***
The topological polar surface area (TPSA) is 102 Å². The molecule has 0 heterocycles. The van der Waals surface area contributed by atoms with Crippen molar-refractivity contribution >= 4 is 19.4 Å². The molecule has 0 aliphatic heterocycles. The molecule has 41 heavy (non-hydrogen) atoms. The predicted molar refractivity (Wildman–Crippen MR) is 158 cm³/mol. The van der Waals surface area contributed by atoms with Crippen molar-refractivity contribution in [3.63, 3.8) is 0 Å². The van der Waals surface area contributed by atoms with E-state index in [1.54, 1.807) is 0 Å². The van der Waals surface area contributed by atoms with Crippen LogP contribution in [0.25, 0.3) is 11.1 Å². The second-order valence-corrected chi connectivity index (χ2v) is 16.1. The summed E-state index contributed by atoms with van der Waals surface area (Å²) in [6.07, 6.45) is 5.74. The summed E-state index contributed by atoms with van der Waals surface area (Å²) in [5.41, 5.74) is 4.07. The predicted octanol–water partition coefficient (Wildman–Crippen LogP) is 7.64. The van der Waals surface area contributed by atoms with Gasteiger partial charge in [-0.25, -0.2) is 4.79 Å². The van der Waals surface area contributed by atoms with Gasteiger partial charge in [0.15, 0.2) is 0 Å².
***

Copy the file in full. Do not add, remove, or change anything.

The topological polar surface area (TPSA) is 102 Å². The molecule has 0 heterocycles. The van der Waals surface area contributed by atoms with Crippen molar-refractivity contribution >= 4 is 19.4 Å². The molecule has 0 aliphatic heterocycles. The molecule has 41 heavy (non-hydrogen) atoms. The predicted molar refractivity (Wildman–Crippen MR) is 158 cm³/mol. The van der Waals surface area contributed by atoms with Crippen molar-refractivity contribution in [3.63, 3.8) is 0 Å². The van der Waals surface area contributed by atoms with E-state index in [1.54, 1.807) is 0 Å². The van der Waals surface area contributed by atoms with Crippen LogP contribution in [0.25, 0.3) is 11.1 Å². The second-order valence-corrected chi connectivity index (χ2v) is 16.1. The summed E-state index contributed by atoms with van der Waals surface area (Å²) in [6.07, 6.45) is 5.74. The summed E-state index contributed by atoms with van der Waals surface area (Å²) in [5.41, 5.74) is 4.07. The predicted octanol–water partition coefficient (Wildman–Crippen LogP) is 7.64. The van der Waals surface area contributed by atoms with Gasteiger partial charge in [-0.25, -0.2) is 4.79 Å². The van der Waals surface area contributed by atoms with Gasteiger partial charge in [0.15, 0.2) is 0 Å².